I would like to know how long the ornamental cabbages and mums stay in the garden. I would like to transplant them from the urns to the ground. We live in the Don Mills and Finch area of Toronto.
These two plants are quite different despite both being fairly frost tolerant. They are used extensively at this time of year in a lot of gardens to give colour and interest when many other plants are past their best.
The Ornamental Cabbage belongs in the Brassica family along with such plants as Broccoli, Brussels Sprouts, Collard, Kale, Cauliflower, Turnip, Edible Cabbage and Kohlrabi. These are all cool weather plants that can withstand quite a bit of frost but as annuals, will not survive through our severe cold winter. If you are cleaning out your urns you can plant the cabbages in the soil while it is still workable, in order to prolong the season and maintain colour and interest in your garden for the next few weeks. These plants will give you better colour pigmentation if they are planted in a slightly acidic soil, in full sun and are allowed to dry out slightly between waterings. Over the winter they may become food for animals such as rabbits or deer but more than likely, they will be a slimy mess when spring comes around. If you do not have the appropiate place in your garden, it is probably best to discard the Cabbages now into your compost pile or place out with your garden waste for city collection.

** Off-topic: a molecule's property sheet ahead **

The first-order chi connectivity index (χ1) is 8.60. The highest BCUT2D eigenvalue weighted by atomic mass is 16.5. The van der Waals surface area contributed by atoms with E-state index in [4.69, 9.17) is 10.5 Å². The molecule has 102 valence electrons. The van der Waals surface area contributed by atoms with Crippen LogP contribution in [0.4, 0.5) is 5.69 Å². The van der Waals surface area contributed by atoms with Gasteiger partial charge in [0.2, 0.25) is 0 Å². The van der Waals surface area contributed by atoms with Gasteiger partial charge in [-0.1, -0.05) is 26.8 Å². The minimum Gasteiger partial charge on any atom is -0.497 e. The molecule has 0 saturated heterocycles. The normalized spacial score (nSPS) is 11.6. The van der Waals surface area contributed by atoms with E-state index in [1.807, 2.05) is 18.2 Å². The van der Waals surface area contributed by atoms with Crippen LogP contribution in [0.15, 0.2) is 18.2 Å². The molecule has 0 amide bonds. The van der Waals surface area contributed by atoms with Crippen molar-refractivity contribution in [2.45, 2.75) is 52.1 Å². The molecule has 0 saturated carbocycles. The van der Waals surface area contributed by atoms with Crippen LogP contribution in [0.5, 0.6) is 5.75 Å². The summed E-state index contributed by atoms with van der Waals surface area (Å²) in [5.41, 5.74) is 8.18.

Chrysanthemums are herbaceous perennials which means they die back during the winter but regrow again the following spring. These plants belong in the Aster family and there are over 140 known varieties worldwide. Assuming you have cultivars that will survive in your hardiness Zone, which is not always the case with potted chrysanthemums, they should be taken out of the urns and planted into the soil as far in advance of the first frost as possible. For optimal growth and flowering they need at least 5 hours of sunlight during the growing season, good air circulation so should be planted 15-30 inches apart and adequate watering in well draining soil as they don’t like having their roots wet, so choose your site carefully with these conditions in mind. After planting, it is crucial to water the plants well until freeze up in order to lessen transplant shock to the root system. Cut down the foliage only after it has been killed back by a hard frost or prolonged cold weather, if you like a clean tidy winter garden. In the spring when you see new growth, cut back any dead material and add a layer of compost or well rotted sheep manure which will give the plants some nutrients. You can also feed with a 20-20-20 fertilizer solution every couple of weeks while the plant is vegetatively growing, switching to a 10-20-20 strength when the plant begins to flower.
Another option for the Chrysanthemums is overwintering in a cool, dark place while ensuring damp roots throughout their hibernation, which should keep the plants alive for spring ground planting. This can be done in the current urns or you can re-pot each chrysanthemum plant into something smaller for storage. Beware of freeze and thaw cycles with your pots and urns as it may cause cracking, splitting or breakage of the containers.
For more detailed information about overwintering chrysanthemums, please have a look at this answer to a previous question posed to us by another gardener.